Dr. René Alvarez lives and works in Homer, Alaska, a small city on a scenic bay in the southwest part of the state. Getting Internet access in Homer isnt a problem. In fact, this city is the jumping-off point for a new fiber-optic link to Kodiak Island that went into operation in late July. Unfortunately, some of Alvarezs patients arent so lucky.
For the people in rural Alaska, the Internet is a vital link to the outside world. Everything that needs to be done in real time arrives through their links to the Internet. Normally, these small communities of perhaps 100 to 200 people share a community connection to the Internet and may also share a computer. With the Internet, they have not only news but also education, and they have real-time health care. Without it, they have none of these.
While AT&T executives and others have said they would never refuse to pass traffic to any Internet location, they have also said they want to be paid more. In fact, AT&T CEO Ed Whitacre said in a November interview in BusinessWeek that Google, Yahoo and others shouldnt be able to use "his pipes" for free. The sentiment that application providers should pay more for network access was echoed in statements by Verizon, BellSouth and other companies. As a result, there have been reports in eWEEK and elsewhere that the payment would be a charge to users who want to have access to those services.
While its unclear how this scrum over Internet charges will play out, the math behind the net neutrality debate has Alvarez spooked. Diesel fuel, which most residents in towns such as Bethel use to heat their homes, now costs nearly $8 per gallon. If a family needs 1,000 gallons of diesel fuel to heat its home throughout the year, thats $8,000 out of a per capita income of $12,602. Bottom line: Much of what a Bethel resident makes goes toward fuel. The rest of a residents income goes to basic expenses such as electricity and food. If Internet service prices were to increase, say, $10 a month, it would be nearly a 1 percent drain on per capita income.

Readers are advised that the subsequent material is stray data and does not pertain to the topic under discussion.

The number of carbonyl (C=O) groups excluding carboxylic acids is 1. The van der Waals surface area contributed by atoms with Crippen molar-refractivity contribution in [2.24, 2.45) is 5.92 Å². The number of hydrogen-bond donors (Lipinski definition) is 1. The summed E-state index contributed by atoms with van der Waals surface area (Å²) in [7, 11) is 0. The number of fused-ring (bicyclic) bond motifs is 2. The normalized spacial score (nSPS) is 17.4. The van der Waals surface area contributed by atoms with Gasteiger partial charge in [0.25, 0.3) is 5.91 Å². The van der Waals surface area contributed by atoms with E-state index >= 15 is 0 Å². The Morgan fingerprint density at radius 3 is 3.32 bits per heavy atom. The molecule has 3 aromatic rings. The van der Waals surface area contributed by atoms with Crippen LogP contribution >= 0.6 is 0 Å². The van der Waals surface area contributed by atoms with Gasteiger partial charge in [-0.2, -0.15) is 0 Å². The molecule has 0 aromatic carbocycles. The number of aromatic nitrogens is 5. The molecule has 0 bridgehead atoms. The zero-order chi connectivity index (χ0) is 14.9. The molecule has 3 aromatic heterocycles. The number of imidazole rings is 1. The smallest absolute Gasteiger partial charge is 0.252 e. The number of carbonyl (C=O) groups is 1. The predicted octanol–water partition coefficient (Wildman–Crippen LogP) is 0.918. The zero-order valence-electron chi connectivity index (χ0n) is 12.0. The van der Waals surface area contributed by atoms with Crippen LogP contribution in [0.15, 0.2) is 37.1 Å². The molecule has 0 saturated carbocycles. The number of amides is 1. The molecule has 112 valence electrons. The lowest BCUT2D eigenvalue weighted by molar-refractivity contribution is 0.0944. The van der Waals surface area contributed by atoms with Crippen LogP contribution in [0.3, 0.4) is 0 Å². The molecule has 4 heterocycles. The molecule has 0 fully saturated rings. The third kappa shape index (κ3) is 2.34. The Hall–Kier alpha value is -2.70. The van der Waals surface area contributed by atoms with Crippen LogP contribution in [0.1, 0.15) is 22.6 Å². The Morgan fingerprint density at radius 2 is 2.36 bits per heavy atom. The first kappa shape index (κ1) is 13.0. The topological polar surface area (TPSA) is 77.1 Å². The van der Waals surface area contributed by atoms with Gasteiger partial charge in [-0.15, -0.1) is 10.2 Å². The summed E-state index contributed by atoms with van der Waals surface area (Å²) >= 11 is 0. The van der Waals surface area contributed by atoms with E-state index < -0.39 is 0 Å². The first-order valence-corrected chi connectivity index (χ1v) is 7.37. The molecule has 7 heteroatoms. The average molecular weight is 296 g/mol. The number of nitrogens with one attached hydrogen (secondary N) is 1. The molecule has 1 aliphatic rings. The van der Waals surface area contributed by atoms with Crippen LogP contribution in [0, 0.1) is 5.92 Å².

"Nobody thinks about these poor bastards with their $8-a-gallon diesel," said Alvarez.
Beyond the financial hit, Alvarez frets that towns such as Bethel would be further isolated if residents couldnt afford Internet access. "What source of information would they have if real-time news isnt available?" Alvarez asked. "Theyre disenfranchised. They cant vote."
Meanwhile, local law enforcement officials rely on the Internet to communicate with state troopers to help guide public safety and also deliver medical care if necessary. "[It helps] if you can have the physician looking at the same thing that the person on the scene is doing," Alvarez said.
He said the Internet is equally important in education. Because most of Alaska isnt subject to the No Child Left Behind Act, getting teachers out to the people in rural Alaska is frequently impossible. "One basic use of the Internet," Alvarez said, "is for students who have classes taught over the Internet. It lets them attend the same classes as in Anchorage and Fairbanks."
Taken to the extreme, the end of net neutrality could make villages and towns in the state even more remote.
"Like usual, these guys would be left out in the cold," Alvarez said. "This is subsistence living. This has to do with being isolated and nobody listens. We know enough to know that theres a world out there that gets pulled back because it costs too much." For other users views of net neutrality, read the following: